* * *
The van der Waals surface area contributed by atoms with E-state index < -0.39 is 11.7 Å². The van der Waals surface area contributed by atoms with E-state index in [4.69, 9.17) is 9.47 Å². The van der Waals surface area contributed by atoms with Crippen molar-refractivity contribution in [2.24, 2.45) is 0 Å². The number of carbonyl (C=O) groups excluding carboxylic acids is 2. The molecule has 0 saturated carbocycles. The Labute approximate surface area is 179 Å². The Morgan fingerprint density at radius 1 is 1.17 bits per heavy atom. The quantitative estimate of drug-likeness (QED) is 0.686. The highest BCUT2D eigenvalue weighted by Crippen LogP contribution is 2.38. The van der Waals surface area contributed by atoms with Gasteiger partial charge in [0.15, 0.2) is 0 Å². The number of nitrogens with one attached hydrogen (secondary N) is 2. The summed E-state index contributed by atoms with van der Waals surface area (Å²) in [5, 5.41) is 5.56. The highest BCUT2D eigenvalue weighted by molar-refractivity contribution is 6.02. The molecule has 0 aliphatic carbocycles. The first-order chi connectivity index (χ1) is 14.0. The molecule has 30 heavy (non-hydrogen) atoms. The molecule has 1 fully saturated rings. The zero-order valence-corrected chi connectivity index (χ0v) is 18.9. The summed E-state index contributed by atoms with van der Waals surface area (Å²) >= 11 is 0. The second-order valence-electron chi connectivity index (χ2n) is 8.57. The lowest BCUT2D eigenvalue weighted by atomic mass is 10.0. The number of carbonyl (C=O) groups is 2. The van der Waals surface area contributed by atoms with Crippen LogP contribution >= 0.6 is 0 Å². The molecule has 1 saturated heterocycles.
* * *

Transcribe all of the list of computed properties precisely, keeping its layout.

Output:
The van der Waals surface area contributed by atoms with E-state index < -0.39 is 11.7 Å². The van der Waals surface area contributed by atoms with E-state index in [4.69, 9.17) is 9.47 Å². The van der Waals surface area contributed by atoms with Crippen molar-refractivity contribution in [2.24, 2.45) is 0 Å². The number of carbonyl (C=O) groups excluding carboxylic acids is 2. The molecule has 0 saturated carbocycles. The Labute approximate surface area is 179 Å². The Morgan fingerprint density at radius 1 is 1.17 bits per heavy atom. The quantitative estimate of drug-likeness (QED) is 0.686. The highest BCUT2D eigenvalue weighted by Crippen LogP contribution is 2.38. The van der Waals surface area contributed by atoms with Gasteiger partial charge in [0.15, 0.2) is 0 Å². The number of nitrogens with one attached hydrogen (secondary N) is 2. The summed E-state index contributed by atoms with van der Waals surface area (Å²) in [5, 5.41) is 5.56. The highest BCUT2D eigenvalue weighted by molar-refractivity contribution is 6.02. The molecule has 0 aliphatic carbocycles. The first-order chi connectivity index (χ1) is 14.0. The molecule has 30 heavy (non-hydrogen) atoms. The molecule has 1 fully saturated rings. The zero-order valence-corrected chi connectivity index (χ0v) is 18.9. The summed E-state index contributed by atoms with van der Waals surface area (Å²) >= 11 is 0. The second-order valence-electron chi connectivity index (χ2n) is 8.57. The lowest BCUT2D eigenvalue weighted by atomic mass is 10.0. The number of carbonyl (C=O) groups is 2. The van der Waals surface area contributed by atoms with Crippen LogP contribution >= 0.6 is 0 Å². The molecule has 1 saturated heterocycles.